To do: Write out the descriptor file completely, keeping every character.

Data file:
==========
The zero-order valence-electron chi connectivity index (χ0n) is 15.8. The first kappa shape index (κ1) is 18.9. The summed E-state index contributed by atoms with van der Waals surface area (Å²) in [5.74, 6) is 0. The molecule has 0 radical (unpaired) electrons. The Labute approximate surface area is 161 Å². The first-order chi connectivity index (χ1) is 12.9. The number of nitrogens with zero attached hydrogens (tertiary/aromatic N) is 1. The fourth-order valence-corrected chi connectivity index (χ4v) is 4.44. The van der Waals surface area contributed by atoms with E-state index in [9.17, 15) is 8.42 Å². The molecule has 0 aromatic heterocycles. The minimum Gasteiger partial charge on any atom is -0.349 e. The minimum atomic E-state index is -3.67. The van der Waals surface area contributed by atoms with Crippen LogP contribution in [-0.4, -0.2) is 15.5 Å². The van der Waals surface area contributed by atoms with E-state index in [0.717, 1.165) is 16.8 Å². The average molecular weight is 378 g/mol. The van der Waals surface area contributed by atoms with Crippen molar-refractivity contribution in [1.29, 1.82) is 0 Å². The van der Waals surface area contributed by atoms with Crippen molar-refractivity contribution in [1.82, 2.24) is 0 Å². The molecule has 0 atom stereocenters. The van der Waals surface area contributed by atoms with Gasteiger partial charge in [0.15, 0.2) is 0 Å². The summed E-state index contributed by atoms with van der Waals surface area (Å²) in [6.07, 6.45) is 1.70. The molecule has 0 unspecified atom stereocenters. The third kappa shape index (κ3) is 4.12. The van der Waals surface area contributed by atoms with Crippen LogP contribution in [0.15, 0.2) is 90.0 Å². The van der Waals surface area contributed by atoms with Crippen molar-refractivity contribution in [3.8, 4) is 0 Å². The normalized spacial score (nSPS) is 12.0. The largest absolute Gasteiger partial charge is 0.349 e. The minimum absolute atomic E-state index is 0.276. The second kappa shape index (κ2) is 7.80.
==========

The zero-order valence-electron chi connectivity index (χ0n) is 15.8. The first kappa shape index (κ1) is 18.9. The summed E-state index contributed by atoms with van der Waals surface area (Å²) in [5.74, 6) is 0. The molecule has 0 radical (unpaired) electrons. The Labute approximate surface area is 161 Å². The first-order chi connectivity index (χ1) is 12.9. The number of nitrogens with zero attached hydrogens (tertiary/aromatic N) is 1. The fourth-order valence-corrected chi connectivity index (χ4v) is 4.44. The van der Waals surface area contributed by atoms with E-state index in [9.17, 15) is 8.42 Å². The molecule has 0 aromatic heterocycles. The minimum Gasteiger partial charge on any atom is -0.349 e. The minimum atomic E-state index is -3.67. The van der Waals surface area contributed by atoms with Crippen LogP contribution in [-0.4, -0.2) is 15.5 Å². The van der Waals surface area contributed by atoms with E-state index in [0.717, 1.165) is 16.8 Å². The average molecular weight is 378 g/mol. The van der Waals surface area contributed by atoms with Crippen molar-refractivity contribution in [1.29, 1.82) is 0 Å². The van der Waals surface area contributed by atoms with Crippen molar-refractivity contribution in [1.82, 2.24) is 0 Å². The molecule has 0 atom stereocenters. The van der Waals surface area contributed by atoms with Gasteiger partial charge in [0.15, 0.2) is 0 Å². The summed E-state index contributed by atoms with van der Waals surface area (Å²) in [6.07, 6.45) is 1.70. The molecule has 0 unspecified atom stereocenters. The third kappa shape index (κ3) is 4.12. The van der Waals surface area contributed by atoms with Crippen LogP contribution in [0.15, 0.2) is 90.0 Å². The van der Waals surface area contributed by atoms with Crippen molar-refractivity contribution in [3.8, 4) is 0 Å². The normalized spacial score (nSPS) is 12.0. The largest absolute Gasteiger partial charge is 0.349 e. The minimum absolute atomic E-state index is 0.276. The second kappa shape index (κ2) is 7.80.